The 196th prohibition is that we are forbidden from eating on Yom Kippur.

There is no verse in the Torah that explicitly prohibits this act.1 However, since the punishment – that one who eats is punished by kores – is mentioned, we know that eating is counted as a prohibition.

The source which describes the punishment is G‑d's statement,2 "If anyone does not fast on this day, he shall be punished by kores."

In the beginning of Tractate Kerisus, all those who are punished by kores are listed, and one who eats on Yom Kippur is listed among them. It also explains that all mitzvos which are punishable by kores are prohibitions, except for the Pesach sacrifice and circumcision. Therefore, clearly, eating on Yom Kippur counts as a prohibition.

Therefore, if one intentionally transgresses this commandment, the punishment is kores, and if the act was unintentional, he must bring a sin-offering, as explained in the beginning of Tractate Kerisus.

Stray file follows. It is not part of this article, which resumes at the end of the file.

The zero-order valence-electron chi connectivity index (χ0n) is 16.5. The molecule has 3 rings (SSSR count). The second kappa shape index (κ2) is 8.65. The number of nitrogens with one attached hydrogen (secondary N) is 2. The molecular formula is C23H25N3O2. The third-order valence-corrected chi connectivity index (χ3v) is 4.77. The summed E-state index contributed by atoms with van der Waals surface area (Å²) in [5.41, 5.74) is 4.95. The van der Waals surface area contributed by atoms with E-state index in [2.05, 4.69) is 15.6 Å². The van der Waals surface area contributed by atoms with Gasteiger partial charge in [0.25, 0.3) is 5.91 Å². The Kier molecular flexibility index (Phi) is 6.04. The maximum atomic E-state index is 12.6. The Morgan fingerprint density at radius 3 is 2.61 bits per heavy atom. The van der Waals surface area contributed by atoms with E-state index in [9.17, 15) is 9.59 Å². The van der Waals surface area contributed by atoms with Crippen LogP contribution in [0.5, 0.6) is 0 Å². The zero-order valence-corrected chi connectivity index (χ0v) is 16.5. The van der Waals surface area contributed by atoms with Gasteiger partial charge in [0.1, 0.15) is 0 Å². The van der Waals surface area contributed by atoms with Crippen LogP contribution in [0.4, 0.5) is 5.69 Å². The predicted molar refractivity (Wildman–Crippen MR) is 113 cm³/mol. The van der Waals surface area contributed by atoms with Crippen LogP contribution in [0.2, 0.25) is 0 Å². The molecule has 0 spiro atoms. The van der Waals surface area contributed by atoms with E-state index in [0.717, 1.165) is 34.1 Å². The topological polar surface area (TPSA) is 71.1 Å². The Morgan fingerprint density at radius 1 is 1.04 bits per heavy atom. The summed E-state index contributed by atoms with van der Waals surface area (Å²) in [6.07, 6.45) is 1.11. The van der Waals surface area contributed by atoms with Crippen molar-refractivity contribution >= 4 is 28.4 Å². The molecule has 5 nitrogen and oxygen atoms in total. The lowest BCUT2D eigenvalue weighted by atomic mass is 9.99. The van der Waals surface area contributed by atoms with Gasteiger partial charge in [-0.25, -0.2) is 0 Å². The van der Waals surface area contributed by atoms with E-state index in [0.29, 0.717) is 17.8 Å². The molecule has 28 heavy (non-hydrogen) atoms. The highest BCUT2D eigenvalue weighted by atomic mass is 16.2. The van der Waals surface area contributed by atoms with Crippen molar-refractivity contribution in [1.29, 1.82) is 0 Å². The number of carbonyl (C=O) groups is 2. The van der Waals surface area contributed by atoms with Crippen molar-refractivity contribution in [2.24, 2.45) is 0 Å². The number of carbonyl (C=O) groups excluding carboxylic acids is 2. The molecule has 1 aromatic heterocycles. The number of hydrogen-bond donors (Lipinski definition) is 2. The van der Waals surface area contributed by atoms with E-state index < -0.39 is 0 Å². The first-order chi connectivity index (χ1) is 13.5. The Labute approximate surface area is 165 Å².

This [i.e., that eating on Yom Kippur counts also as a prohibition] is also explained in the Tractate Horiyos,3 which rules that one is required to bring a sin-offering only if one violates a prohibition. The proof for this is G‑d's statement4 (may He be exalted and elevated) regarding those who are required to bring a sin-offering, "[And they violate] one of the prohibitory commandments of G‑d."

The Sifra says5: "The verse, 'If anyone does not fast on this day, he shall be punished by kores," describes the punishment for not fasting. However, we do not have a verse to serve as the actual prohibition.

But [there is an "extra" verse that serves as the actual prohibition;] we do not really need a verse to tell you the punishment for doing melachah on Yom Kippur, because we could derive it from the following kal vechomer:6 if for the prohibition of fasting, which [applies only on Yom Kippur, and] not on Shabbos and holidays, one receives punishment, then certainly for the prohibition of melachah, which applies on holidays and Shabbos [and is therefore more strict] one should receive punishment. If so, why is there a verse stating the punishment for doing melachah? From it we learn the actual prohibition of eating on Yom Kippur: just as the punishment for melachah follows its prohibition, so too the punishment for eating follows its prohibition."

The details of this mitzvah are explained in Tractate Yoma.